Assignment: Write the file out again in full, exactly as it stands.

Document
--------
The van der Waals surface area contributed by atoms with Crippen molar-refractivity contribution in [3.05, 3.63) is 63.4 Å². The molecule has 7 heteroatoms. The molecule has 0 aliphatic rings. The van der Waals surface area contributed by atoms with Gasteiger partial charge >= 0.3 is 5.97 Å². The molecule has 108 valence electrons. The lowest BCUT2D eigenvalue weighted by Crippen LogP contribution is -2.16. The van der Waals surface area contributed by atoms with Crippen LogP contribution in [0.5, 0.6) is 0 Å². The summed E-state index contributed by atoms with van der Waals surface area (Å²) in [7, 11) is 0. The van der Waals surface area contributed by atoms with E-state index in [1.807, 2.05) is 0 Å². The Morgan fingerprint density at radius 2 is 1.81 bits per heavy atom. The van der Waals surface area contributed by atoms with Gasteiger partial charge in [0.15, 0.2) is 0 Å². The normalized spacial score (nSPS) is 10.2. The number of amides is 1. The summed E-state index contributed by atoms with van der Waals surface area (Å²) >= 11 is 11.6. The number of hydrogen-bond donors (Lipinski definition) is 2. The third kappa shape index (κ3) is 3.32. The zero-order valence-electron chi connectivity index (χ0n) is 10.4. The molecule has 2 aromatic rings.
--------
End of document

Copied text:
The van der Waals surface area contributed by atoms with Crippen molar-refractivity contribution in [3.05, 3.63) is 63.4 Å². The molecule has 7 heteroatoms. The molecule has 0 aliphatic rings. The van der Waals surface area contributed by atoms with Gasteiger partial charge >= 0.3 is 5.97 Å². The molecule has 108 valence electrons. The lowest BCUT2D eigenvalue weighted by Crippen LogP contribution is -2.16. The van der Waals surface area contributed by atoms with Crippen LogP contribution in [0.5, 0.6) is 0 Å². The summed E-state index contributed by atoms with van der Waals surface area (Å²) in [7, 11) is 0. The van der Waals surface area contributed by atoms with E-state index in [1.807, 2.05) is 0 Å². The Morgan fingerprint density at radius 2 is 1.81 bits per heavy atom. The van der Waals surface area contributed by atoms with Gasteiger partial charge in [0.15, 0.2) is 0 Å². The normalized spacial score (nSPS) is 10.2. The number of amides is 1. The summed E-state index contributed by atoms with van der Waals surface area (Å²) >= 11 is 11.6. The number of hydrogen-bond donors (Lipinski definition) is 2. The third kappa shape index (κ3) is 3.32. The zero-order valence-electron chi connectivity index (χ0n) is 10.4. The molecule has 2 aromatic rings.